“Clothed In Misery” Article written by M.T. Anderson.
The article highlighted the recent building collapse in Bangladesh, a country where poverty is still a rampant, it’s people, in their quest for a better living standard, in short, ‘Survival’, risk their lives to put food on the the table. The article also contains the horrid memories of the past where similar disasters happened in the US. These incidences occurred, where sacrifices are make and new rules and regulations implemented, has been largely ignored. In their quest to make better profit, owners go for cost cutting measures, compromising on workplace safety, even corruption to get around legislative issues.
Based on “THE collapse last Wednesday of a Bangladeshi factory complex — the latest, deadliest chapter in the story of miserable labor conditions in the international garment industry — must seem distant to many Americans. Their tragedy is not ours because their working conditions, and construction regulations, are not ours.” and “But the story of manufacturing half a world away is as close as the Lycra-cotton cloth that swaddles us. It is as intimate to our private interests as our boxers are, stitched in those bunkers by hands we never see and rarely consider.”.It is interesting to see that while we are living half the world apart, people ignore their own moral standards when acting as consumers, searching for the cheapest electronics, fashion or food. Thus, the markets reduce moral concerns. Retailers, whose sole responsibility is to return a profit to their shareholders, have to source for lower cost, crooked manufacturers will cut corners, bribe a weak government into allowing them to create factories that are death traps, using cheap and child labors to churn out consumers’ demand. The deaths of a thousand people just shows the glory of the free market. The author gave examples of many accidents that has happened in the past in USA, but it is long forgotten until this latest incident reminds us again, our moral responsibility.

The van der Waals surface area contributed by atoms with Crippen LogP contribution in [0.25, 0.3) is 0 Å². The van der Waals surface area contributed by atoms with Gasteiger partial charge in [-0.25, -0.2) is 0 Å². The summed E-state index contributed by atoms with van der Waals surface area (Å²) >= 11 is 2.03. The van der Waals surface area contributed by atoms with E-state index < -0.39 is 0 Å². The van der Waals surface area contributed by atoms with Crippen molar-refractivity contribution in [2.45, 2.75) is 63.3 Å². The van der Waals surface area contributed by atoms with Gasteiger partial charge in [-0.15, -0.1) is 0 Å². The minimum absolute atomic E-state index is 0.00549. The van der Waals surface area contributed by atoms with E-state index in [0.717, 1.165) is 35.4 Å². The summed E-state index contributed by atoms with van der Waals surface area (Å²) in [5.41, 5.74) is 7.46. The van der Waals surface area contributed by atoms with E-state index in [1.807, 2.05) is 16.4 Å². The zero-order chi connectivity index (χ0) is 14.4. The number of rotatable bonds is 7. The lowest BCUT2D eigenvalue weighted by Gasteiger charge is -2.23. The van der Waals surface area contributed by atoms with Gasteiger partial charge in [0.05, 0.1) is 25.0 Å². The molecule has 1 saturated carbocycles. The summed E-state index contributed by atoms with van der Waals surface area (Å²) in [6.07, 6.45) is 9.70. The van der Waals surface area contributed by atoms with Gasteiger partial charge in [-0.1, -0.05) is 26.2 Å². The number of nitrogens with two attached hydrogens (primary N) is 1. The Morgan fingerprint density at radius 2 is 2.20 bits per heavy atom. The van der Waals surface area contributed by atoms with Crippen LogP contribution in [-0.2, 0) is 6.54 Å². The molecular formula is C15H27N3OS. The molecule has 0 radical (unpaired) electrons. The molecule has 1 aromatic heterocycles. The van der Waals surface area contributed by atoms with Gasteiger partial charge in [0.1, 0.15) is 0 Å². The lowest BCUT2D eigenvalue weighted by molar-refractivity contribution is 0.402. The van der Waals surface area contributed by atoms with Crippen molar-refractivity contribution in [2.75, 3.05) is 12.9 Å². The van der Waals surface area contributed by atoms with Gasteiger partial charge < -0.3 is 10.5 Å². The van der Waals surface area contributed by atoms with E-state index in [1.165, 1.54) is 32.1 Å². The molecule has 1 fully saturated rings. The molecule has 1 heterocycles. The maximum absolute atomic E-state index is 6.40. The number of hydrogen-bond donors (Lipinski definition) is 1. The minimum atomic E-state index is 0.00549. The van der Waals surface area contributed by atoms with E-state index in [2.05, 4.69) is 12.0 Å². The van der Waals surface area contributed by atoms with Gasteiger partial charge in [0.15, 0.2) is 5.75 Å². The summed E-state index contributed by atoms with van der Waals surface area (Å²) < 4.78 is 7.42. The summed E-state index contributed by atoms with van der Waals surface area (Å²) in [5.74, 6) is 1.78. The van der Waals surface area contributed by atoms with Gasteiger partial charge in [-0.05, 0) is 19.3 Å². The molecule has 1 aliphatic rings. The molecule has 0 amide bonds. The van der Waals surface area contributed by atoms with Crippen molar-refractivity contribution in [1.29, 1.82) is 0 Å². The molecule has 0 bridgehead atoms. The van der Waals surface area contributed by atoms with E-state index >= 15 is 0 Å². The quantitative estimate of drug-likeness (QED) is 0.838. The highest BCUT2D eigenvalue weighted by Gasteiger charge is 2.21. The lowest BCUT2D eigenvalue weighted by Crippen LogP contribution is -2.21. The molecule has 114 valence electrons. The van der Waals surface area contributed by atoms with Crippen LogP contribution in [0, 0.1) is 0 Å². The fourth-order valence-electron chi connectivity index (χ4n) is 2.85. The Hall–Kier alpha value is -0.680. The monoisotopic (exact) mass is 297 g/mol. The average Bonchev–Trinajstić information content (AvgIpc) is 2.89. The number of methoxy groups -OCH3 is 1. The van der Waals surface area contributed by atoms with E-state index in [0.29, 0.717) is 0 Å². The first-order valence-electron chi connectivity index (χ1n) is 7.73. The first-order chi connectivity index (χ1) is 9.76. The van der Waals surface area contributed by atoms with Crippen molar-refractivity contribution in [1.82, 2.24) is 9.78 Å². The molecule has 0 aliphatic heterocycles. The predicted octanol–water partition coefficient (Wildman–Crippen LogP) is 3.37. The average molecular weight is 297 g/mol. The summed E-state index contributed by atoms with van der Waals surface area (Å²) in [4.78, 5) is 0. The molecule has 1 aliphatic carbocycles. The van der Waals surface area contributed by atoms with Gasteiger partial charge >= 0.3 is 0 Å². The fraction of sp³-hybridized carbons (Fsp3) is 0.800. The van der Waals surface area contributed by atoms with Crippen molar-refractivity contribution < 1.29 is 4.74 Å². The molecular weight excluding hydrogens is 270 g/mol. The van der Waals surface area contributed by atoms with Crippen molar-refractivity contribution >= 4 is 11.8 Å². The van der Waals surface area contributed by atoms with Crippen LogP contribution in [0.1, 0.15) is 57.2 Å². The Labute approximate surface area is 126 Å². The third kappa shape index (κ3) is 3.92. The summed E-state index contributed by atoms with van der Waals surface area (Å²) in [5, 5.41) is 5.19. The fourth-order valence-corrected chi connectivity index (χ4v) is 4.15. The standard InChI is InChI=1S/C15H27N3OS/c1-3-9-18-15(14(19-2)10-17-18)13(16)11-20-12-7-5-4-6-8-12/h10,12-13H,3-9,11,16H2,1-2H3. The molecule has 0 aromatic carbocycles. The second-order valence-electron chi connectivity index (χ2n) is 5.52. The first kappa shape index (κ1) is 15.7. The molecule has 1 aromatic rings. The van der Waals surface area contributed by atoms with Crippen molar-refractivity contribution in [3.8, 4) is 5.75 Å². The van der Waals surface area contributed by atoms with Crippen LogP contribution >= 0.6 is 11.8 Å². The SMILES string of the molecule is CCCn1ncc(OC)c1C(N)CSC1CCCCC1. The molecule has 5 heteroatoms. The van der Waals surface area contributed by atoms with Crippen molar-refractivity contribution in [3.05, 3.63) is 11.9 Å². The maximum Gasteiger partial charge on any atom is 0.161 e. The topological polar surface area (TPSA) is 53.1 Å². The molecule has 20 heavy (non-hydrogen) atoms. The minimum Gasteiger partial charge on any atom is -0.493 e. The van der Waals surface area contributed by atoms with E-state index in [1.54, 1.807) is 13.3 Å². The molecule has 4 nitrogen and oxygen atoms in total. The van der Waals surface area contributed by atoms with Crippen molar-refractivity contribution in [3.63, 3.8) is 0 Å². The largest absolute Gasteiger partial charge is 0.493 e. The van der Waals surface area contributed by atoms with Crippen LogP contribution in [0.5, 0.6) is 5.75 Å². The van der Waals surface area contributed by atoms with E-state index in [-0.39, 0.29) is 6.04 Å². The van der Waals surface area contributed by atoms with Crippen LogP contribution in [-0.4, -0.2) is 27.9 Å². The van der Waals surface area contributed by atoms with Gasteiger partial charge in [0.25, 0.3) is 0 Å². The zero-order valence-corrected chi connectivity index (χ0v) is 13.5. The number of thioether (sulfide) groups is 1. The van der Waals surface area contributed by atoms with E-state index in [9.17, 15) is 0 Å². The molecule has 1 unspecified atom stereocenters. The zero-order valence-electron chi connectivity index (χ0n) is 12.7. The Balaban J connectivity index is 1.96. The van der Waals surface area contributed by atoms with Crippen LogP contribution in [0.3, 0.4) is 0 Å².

This article makes me reflect on basic moral values and responsibility. I think that in every Organisation, in every action that one makes, one needs to go through a series of obligations in order to achieve our objectives. It is the society’s responsible to help workers have a better, happier, safer environment to work and live in. I had opportunity to visit some garment factories in Vietnam, and surely I’ve seen a similarities in living and working conditions as written by the author. Some factories were constructed according to government regulation on workplace safety, workers, mainly from the province, were given proper space and conditions to work and safety of utmost priority. However, there are some sub-contractor who provide workers poorly constructed garment factories. Workspace were cramp and poor lighting. Plus, workers were paid the barest minimum. Many people asked the owners why they are operating in such environment, and the reply was, facing stiff competition, with buyers only willing to pay the minimum for their products, with cost of materials up, they have no choice, but to look at cutting cost in order to not reach their budget. If I were to face such a situation, I would look at tightening , safety conditions at factories, likes the United States did in the early part of 20th Century. an invitation to buyers to visit and inspect our workplace, as I believe that if everyone plays a part in the process, from material to manufacturer to buyer, and finally consumer willingness to pay for the products, I would succeed in making this, a liveable world to all. What surprised me about the article is, there has been similar disasters in the past lives lost, less learnt, new regulations enforced, buyers and sellers all vow to follow, but in the end, what I see is, history is repeating itself.